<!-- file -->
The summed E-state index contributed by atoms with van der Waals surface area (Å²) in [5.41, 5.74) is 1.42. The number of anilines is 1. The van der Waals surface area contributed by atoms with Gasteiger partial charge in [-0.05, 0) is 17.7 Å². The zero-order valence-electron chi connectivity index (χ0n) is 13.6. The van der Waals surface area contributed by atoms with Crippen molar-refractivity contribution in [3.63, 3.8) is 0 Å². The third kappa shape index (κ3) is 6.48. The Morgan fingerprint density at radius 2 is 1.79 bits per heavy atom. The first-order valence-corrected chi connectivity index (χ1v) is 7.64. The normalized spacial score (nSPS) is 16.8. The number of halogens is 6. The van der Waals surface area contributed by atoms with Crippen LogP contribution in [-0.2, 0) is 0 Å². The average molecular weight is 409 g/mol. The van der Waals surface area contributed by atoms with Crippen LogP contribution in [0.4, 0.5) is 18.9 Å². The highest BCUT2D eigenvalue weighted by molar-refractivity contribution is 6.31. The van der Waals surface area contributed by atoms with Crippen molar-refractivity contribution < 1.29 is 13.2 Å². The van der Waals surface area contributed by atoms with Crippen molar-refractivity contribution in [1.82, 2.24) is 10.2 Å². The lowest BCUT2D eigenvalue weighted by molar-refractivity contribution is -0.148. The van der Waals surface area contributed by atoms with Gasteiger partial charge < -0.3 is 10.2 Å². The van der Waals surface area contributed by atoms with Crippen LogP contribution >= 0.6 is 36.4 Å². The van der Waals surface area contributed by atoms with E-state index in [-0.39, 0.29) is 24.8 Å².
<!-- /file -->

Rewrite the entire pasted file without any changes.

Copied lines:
The summed E-state index contributed by atoms with van der Waals surface area (Å²) in [5.41, 5.74) is 1.42. The number of anilines is 1. The van der Waals surface area contributed by atoms with Gasteiger partial charge in [-0.05, 0) is 17.7 Å². The zero-order valence-electron chi connectivity index (χ0n) is 13.6. The van der Waals surface area contributed by atoms with Crippen molar-refractivity contribution in [3.63, 3.8) is 0 Å². The third kappa shape index (κ3) is 6.48. The Morgan fingerprint density at radius 2 is 1.79 bits per heavy atom. The first-order valence-corrected chi connectivity index (χ1v) is 7.64. The normalized spacial score (nSPS) is 16.8. The number of halogens is 6. The van der Waals surface area contributed by atoms with Crippen LogP contribution in [-0.2, 0) is 0 Å². The average molecular weight is 409 g/mol. The van der Waals surface area contributed by atoms with Crippen LogP contribution in [0.4, 0.5) is 18.9 Å². The highest BCUT2D eigenvalue weighted by molar-refractivity contribution is 6.31. The van der Waals surface area contributed by atoms with Crippen molar-refractivity contribution < 1.29 is 13.2 Å². The van der Waals surface area contributed by atoms with Crippen molar-refractivity contribution in [1.82, 2.24) is 10.2 Å². The lowest BCUT2D eigenvalue weighted by molar-refractivity contribution is -0.148. The van der Waals surface area contributed by atoms with Gasteiger partial charge < -0.3 is 10.2 Å². The van der Waals surface area contributed by atoms with Crippen LogP contribution >= 0.6 is 36.4 Å². The van der Waals surface area contributed by atoms with E-state index in [-0.39, 0.29) is 24.8 Å².